There has been a perception of higher education in Wales as being a bit sleepy and behind the pace, but with a minister like this there is no room for anyone to hide."
Richard B. Davies is talking about Leighton Andrews, who has been Welsh minister for children, education and lifelong learning since late last year. He has been described as a "no-nonsense" politician because of his determination to shake up the sector.
But Davies, the vice-chancellor of Swansea University, is pleased to see political change coming to Welsh higher education. "I think we're looking on this as energising - and I think he has energised the sector."
There is no doubt that some upheaval lies ahead. Like the rest of the UK, Wales is worried about the impact of the financial crisis and the tightening of the public purse.
In his first few months, Andrews made clear that he intends to make root-and-branch reforms. He has already commissioned two reviews of the management of the education sector and instigated a major overhaul of the way funding for universities is allocated.
In March, he launched a review of university governance that would, among other things, investigate whether governors should have greater independence from senior managers. He said he did not want the sector's watchdogs to simply act as "a bunch of cheerleaders for university management".
Andrews has also commissioned the consultants PricewaterhouseCoopers to assess efficiency across the sector, including the operation of the Higher Education Funding Council for Wales.
His most controversial move to date has been to tell HEFCW that it must change the way it distributes university funding to ensure that money is spent supporting the two big strategic priorities of the Welsh Assembly government - social justice and the economy.
As 2009 ended, the Assembly published its 10-year strategy for higher education, under the watch of Andrews' predecessor, Jane Hutt. The document, For Our Future, states that universities should focus on widening participation and meeting local economic needs. Money would be spent on creating more part-time and module options for students, and on eradicating "wasteful" competition between neighbouring universities. Research funding would focus on areas considered crucial to the growth of the Welsh economy, including digital and low-carbon technologies, health and biosciences and advanced engineering and manufacturing.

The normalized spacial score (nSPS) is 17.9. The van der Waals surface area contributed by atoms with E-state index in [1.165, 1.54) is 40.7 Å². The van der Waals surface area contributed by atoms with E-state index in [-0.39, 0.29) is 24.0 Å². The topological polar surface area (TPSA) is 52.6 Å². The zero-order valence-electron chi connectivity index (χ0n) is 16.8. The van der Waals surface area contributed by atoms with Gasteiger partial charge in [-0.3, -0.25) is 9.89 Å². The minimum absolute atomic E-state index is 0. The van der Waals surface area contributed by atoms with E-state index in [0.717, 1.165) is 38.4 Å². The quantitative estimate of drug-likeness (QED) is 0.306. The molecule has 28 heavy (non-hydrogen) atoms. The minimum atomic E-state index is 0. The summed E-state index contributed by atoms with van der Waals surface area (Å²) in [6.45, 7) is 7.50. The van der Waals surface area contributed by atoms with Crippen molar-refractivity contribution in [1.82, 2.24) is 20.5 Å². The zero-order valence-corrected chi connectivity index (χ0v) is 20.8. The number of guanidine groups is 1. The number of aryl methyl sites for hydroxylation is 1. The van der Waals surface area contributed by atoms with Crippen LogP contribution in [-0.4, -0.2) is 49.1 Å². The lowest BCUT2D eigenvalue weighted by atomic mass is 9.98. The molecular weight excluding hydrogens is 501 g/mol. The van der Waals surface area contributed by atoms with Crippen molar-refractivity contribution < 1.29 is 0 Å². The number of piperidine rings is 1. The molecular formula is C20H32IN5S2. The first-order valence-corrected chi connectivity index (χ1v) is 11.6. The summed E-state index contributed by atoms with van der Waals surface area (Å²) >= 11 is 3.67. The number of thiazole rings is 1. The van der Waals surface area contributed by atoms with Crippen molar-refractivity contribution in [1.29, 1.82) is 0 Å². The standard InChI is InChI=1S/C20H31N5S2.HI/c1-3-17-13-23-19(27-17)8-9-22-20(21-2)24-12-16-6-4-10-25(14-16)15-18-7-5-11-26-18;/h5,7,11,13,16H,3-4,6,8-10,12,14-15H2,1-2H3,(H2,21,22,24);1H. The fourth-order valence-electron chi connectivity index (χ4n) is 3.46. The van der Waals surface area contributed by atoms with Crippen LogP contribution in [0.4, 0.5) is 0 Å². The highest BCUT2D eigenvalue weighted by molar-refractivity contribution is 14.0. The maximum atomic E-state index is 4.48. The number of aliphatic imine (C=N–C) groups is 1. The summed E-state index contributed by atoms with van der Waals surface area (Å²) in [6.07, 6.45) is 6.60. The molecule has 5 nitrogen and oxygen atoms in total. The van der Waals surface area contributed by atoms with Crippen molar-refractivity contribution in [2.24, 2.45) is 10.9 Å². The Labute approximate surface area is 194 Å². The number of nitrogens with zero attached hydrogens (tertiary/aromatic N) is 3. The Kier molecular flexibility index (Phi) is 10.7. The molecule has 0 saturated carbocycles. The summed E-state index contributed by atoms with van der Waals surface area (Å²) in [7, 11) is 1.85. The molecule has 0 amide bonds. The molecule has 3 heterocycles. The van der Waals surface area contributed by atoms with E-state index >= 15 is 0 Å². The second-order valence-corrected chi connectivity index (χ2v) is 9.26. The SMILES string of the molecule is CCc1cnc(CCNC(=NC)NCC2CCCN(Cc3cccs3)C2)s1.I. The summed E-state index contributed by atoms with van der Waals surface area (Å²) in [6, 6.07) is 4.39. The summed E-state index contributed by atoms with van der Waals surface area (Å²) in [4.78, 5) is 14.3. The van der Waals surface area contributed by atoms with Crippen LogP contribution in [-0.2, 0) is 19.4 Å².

The key plank in achieving those ambitions was set out in the Assembly's annual remit letter to HEFCW for 2010-11. This year it directed the funding council to introduce a new Strategic Implementation Fund, through which the majority of all funding would eventually be allocated.
"I expect the council to instigate a step change in its approach to funding," the education minister writes in the remit letter. "The council should also undertake an assessment of all planned expenditure in the HE sector in Wales to assess alignment with the goals of For Our Future and take the necessary action."
This marked the biggest overhaul in funding policy for over a decade. For the next academic year, 20 per cent of funding will be allocated through the Strategic Implementation Fund, but in coming years this will rise to 80 per cent and take in teaching and research.
The reaction from universities was mixed. Post-92 institutions celebrated the shift as an overdue recognition of the good work they do locally and regionally and of their efforts to encourage students from the most deprived communities into higher education. Research-intensive institutions, however, expressed concern about not seeing a clear and prominent place for them in the new vision of Welsh higher education.
Cardiff University has certainly noticed a "change in style" at the Assembly, according to Sue Hybart, director of planning at the institution. Cardiff has been disappointed, both by the financial allocation that Welsh higher education received this year and by the lack of emphasis on research excellence and international competitiveness in the For Our Future document. Although the remit letter stressed in its opening statements the importance of international competitiveness, the lack of clarity on where the research-intensive institutions sit in the government's plans worries Hybart.